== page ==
The other thing Jesus was saying is that there are moments when it is appropriate to use our money and talents to worship and praise God. Jesus, when he was anointed with perfume, was on his way to Jerusalem to be praised for a short time and then crucified. The time was right for what Mary did. After a great deal of prayer and examination, it was decided that this was the right time to build the new church. It will be to God's glory that this new building and facilities will be dedicated. And this will be a new, useful and open-to-all facility that will last for decades - or longer!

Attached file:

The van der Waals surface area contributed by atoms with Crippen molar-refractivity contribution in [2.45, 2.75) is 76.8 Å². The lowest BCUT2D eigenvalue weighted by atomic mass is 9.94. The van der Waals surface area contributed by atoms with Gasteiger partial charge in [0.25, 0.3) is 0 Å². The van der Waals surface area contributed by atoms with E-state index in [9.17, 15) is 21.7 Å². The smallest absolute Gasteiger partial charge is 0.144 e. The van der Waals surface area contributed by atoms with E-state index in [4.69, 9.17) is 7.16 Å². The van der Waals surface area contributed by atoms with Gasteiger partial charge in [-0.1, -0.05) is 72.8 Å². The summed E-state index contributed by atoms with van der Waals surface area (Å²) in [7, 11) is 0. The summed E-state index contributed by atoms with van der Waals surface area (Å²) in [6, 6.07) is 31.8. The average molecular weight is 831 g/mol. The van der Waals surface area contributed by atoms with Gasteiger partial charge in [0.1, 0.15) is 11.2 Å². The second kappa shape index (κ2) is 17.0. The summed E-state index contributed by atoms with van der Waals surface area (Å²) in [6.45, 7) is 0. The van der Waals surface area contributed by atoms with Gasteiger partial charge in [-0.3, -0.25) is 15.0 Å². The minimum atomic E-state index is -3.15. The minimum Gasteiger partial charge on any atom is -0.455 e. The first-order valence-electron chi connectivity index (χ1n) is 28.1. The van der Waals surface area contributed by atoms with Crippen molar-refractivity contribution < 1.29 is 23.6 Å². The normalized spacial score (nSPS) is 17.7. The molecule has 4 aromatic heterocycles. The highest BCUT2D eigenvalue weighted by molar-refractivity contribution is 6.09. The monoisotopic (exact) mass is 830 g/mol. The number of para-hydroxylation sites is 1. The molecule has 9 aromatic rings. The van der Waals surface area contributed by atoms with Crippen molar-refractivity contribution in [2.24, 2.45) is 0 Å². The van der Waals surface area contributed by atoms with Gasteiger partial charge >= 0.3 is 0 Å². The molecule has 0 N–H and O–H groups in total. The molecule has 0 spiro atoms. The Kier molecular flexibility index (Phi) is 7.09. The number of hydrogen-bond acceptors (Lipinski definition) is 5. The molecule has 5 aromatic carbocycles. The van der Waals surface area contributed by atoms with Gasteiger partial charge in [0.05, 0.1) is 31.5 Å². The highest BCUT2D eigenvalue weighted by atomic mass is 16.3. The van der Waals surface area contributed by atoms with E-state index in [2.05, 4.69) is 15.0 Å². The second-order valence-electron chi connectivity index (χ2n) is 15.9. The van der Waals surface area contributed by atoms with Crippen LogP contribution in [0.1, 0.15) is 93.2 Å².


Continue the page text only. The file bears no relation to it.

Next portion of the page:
All that being said, we should not be angry with the letter writer. They asked a valid question and we should treat it as a challenge. Jesus said something else in verses 7 and 8. We will always have the poor among us and it is our duty to help them when we can. I believe this new church will do that.